Mass Psychological Casualties in Warfare

WWII Vets are called the “Greatest Generation” and they are (were). The object of this post is to point out that the American public’s fear of veterans who have been diagnosed with PTSD (Post-Traumatic Stress Disorder) is over blown; by many.

Hollywood and the news media think they are doing the right thing by educating the public about PTSD, but they do not point out that 99% of those diagnosed with PTSD will be absolutely fine; many with limited help – from their buddies.

In every war in which American soldiers have fought since the 19th century, the chances of becoming a psychiatric casualty – of being debilitated for some period of time as a consequence of the stresses of military life – were greater than the chances of being killed by enemy fire.

The only exception was the Vietnam War, in which the chances were almost equal (Richard Gabriel – No More Heroes). Richard Gabriel, in his excellent book, No More Heroes, tells us that in the great battles of World War I, World War II and Korea, there were more men pulled off the front lines because of psychiatric wounds than were killed in combat. As a matter of fact, more soldiers were lost from psychiatric casualties than all of the physical casualties combined.

There was a study written on this phenomenon in World War II entitled Lost Divisions, which concluded that American forces lost 504,000 men from psychiatric collapse. A number sufficient to man 50 combat divisions! Worst of all were those rare situations in which soldiers were trapped in continuous combat for 60 to 90 days. In those cases, 98 percent became psychiatric casualties.

Fighting all day and all night for months on end is a post 19th century phenomenon. It was not until the 20th century, beginning with World War I, those battles went day and night, for weeks and months without end. This resulted in a huge increase in psychiatric casualties and it got vastly worse when soldiers were unable to rotate out of the battle.

On the beaches of Normandy in World War II, for example, there were no rear lines, and for two months there was no way to escape the horror of continuous fighting, of continuous death. It was learned then that after 60 days and nights of constant combat, 98 percent of all soldiers became psychiatric casualties. What about the other two percent? They were aggressive sociopaths; they were having fun.

The goal of this body of warrior science research is to be better trained and prepared, in order to prevent that from happening to us. The point is that even though it appears we have a large percentage of PTSD cases coming out of the current conflicts, they are no more than any other war. This is important because the public was never scared of returning vets before and they should not be now.

The moral of the story: As usual, the media and Hollywood get everything wrong.


By David Devaney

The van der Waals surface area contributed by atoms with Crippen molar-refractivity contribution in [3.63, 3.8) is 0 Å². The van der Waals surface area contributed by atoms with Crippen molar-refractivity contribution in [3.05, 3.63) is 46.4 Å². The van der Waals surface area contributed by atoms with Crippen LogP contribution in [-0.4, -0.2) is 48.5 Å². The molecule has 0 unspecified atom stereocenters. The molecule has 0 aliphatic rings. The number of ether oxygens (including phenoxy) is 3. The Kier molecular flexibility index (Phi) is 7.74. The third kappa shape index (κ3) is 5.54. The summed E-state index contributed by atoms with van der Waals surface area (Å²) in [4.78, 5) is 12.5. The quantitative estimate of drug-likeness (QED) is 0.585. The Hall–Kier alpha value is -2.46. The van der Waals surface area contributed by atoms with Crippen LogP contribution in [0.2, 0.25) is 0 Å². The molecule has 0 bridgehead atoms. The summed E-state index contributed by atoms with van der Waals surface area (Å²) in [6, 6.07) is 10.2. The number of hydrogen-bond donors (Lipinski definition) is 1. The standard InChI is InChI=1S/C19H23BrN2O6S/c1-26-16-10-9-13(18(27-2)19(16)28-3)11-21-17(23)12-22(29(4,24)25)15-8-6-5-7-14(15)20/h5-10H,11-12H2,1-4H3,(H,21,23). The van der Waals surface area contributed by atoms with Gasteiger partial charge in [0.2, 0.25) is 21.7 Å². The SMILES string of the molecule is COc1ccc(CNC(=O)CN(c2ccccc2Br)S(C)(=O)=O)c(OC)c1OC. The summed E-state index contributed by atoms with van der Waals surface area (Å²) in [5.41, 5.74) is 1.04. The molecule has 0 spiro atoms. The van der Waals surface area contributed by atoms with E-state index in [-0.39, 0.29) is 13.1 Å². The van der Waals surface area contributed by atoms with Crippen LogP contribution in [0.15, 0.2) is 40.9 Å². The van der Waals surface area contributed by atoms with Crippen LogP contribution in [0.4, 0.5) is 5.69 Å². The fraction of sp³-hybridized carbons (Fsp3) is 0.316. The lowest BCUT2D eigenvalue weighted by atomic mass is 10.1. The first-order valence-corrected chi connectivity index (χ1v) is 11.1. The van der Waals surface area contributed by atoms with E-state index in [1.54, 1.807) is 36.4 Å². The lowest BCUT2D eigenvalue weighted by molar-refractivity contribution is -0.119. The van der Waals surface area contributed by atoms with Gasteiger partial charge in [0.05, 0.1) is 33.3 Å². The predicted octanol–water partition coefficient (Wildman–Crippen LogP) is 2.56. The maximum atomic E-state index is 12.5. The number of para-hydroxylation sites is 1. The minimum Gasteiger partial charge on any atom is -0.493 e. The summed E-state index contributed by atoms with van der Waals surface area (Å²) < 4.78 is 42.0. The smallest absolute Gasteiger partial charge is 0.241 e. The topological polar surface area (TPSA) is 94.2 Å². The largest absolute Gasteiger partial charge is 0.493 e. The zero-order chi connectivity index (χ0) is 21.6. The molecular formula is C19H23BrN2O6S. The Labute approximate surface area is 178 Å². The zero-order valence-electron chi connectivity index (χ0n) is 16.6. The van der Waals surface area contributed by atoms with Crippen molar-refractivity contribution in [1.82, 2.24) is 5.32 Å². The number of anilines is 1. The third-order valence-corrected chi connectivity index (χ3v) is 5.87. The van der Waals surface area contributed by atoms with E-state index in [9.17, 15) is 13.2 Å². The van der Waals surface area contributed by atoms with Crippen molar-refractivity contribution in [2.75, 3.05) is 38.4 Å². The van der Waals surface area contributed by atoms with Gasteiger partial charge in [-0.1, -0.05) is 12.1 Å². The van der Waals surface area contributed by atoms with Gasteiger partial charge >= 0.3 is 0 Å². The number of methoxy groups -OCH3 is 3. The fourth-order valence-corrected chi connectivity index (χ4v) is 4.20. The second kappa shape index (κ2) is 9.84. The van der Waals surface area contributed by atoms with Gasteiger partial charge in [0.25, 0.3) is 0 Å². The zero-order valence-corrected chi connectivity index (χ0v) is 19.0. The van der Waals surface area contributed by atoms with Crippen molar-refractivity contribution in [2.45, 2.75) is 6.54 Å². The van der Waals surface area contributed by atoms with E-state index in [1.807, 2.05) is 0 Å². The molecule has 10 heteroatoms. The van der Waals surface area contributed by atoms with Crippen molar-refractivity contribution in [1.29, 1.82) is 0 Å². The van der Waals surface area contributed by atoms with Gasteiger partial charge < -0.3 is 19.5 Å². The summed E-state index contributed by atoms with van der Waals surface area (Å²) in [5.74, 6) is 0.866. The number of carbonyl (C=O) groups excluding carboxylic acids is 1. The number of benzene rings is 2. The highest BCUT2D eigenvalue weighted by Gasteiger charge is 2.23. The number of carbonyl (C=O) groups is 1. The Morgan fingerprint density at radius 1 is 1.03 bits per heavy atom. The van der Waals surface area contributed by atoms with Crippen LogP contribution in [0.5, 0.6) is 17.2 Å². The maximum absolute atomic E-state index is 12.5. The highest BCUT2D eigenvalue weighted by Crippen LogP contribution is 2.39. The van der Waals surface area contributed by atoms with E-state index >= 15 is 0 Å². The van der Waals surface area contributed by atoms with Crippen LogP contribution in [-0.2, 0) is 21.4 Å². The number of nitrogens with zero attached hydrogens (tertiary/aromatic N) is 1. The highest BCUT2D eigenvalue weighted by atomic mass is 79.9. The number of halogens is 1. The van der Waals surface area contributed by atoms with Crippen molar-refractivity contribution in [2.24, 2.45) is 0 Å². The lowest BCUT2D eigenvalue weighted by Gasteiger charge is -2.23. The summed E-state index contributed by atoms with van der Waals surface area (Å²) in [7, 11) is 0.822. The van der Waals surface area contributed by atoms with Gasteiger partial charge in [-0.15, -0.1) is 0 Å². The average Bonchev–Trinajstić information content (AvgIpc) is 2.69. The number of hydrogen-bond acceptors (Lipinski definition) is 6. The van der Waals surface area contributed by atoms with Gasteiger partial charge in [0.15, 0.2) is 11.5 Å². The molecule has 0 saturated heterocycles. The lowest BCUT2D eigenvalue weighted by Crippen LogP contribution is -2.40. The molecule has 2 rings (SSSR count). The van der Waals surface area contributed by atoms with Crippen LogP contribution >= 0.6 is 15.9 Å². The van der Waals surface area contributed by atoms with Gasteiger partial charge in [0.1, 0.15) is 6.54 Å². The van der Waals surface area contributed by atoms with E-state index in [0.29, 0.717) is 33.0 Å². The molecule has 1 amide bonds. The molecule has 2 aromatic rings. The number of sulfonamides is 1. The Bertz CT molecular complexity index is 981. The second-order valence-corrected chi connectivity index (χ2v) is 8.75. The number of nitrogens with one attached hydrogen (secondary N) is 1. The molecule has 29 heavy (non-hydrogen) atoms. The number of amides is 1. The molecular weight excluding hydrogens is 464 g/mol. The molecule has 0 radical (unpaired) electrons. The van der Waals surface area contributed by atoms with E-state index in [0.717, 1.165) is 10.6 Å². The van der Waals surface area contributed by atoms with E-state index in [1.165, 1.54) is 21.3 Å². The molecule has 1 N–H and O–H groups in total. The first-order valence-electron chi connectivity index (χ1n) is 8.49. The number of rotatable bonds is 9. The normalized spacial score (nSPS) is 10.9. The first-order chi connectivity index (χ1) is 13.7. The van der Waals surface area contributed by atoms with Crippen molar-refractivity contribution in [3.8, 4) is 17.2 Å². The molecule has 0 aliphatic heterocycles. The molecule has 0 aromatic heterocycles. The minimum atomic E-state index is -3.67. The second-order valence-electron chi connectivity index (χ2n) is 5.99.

David K. Devaney SgtMaj USMC Retired 2009 City of Hit Iraq with PTTDavid was born in Geneva New York and graduated from Geneva High School in 1980. He joined the Marine Corps on a guaranteed Infantry contract in April of 1983. After graduating boot camp he was stationed in Hawaii with 3rdBattalion 3rd Marines (3/3). While assigned to 3/3 he held billets as a rifleman, fire team leader, and squad leader. During 1986 Corporal (Cpl) Devaney was selected as a member of Surveillance and Target Acquisition (STA) Platoon, 3rd Battalion 3rd Marine. Upon graduation of Scout Sniper School he was assigned to the Scout Sniper Section of 3/3 STA Platoon. During his second deployment as a Scout Sniper with 3/3 he was promoted to Sergeant (Sgt). After a tour on the drill field from 1989-1991 Sgt Devaney returned to STA 3/3 were he deployed two more times. During 1994 Sgt Devaney was selected to the rank of Staff Sergeant (SSgt) and ordered to III Marine Expeditionary Force (III MEF), Special Operation Training Group (SOTG); while at SOTG SSgt Devaney was assigned as a Reconnaissance and Surveillance (R&S) and Urban Sniper Instructor and Chief Instructor. At the time III MEF SOTG Instructors were members of Joint Task Force 510 (JTF 510 CT); a Counter Terrorism Task Force. In 1998 he deployed to Operation Desert Fox with Battalion Landing Team (BLT) 2/4 and was attached to Operational Detachment Alpha (ODA) 572/594 as a sniper. SSgt Devaney deployed again, during 2000, with ODA 135/136/132 to Malaysia as member of JTF 510, working with the Malaysian National Police. After leaving SOTG Gunnery Sergeant (GySgt) Devaney was assigned to Company A 1st Battalion 7th Marine, and spent much of his time training the Scout Snipers of 1/7. Just before the invasion of Iraq, in 2003, he was selected to the rank of First Sergeant (1stSgt) and led 270 Marines, sailors, and soldiers during combat – receiving a Bronze Star Medal for destroying the enemy and their will to fight. During 2004 1st Sgt Devaney was ordered to duty as the Inspector Instructor Staff 1st Sgt for 2nd Beach and Terminal Operations Company, Savannah, Georgia. During 2007 he was selected to the rank of Sergeant Major (SgtMaj) and received orders to Electronic Warfare Squadron 4 (VMAQ-4) stationed at Cherry Point, NC. There he trained a CADRE which in turn trained a massive Quick Reaction Force in combat operations. After two more deployments to Iraq SgtMaj Devaney received orders to Weapons Training Battalion, Quantico, VA. SgtMaj Devaney retired from the Marine Corps on 31 December 20013. He now works as an adjunct combat instructor at the “Crucible’’ in Fredericksburg, VA. David is also on the Board of Directors of the Marine Corps Scout Sniper Association. David’s published work: Books Devaney, D.K. (2007). Surviving combat: Mentally and physically (3rd edition). 29 Palms, CA: USMC. Devaney, D.K. (2015). They Were Heroes: A Sergeant Major’s Tribute to Combat Marines of Iraq and Afghanistan. Annapolis, Maryland: Naval Institute Press. Articles Devaney, D.K. (2011) Enough Talk of Suicide, Already! Proceedings Magazine. Devaney, D.K. (2011) Can PTSD Be Prevented Through Education? Proceedings Magazine. Devaney, D.K. (2012) PTSD Is Not Cancer. The Marine Corps Gazette. Devaney, D.K. (2012) Women in Combat Arms Units. The Marine Corps Gazette.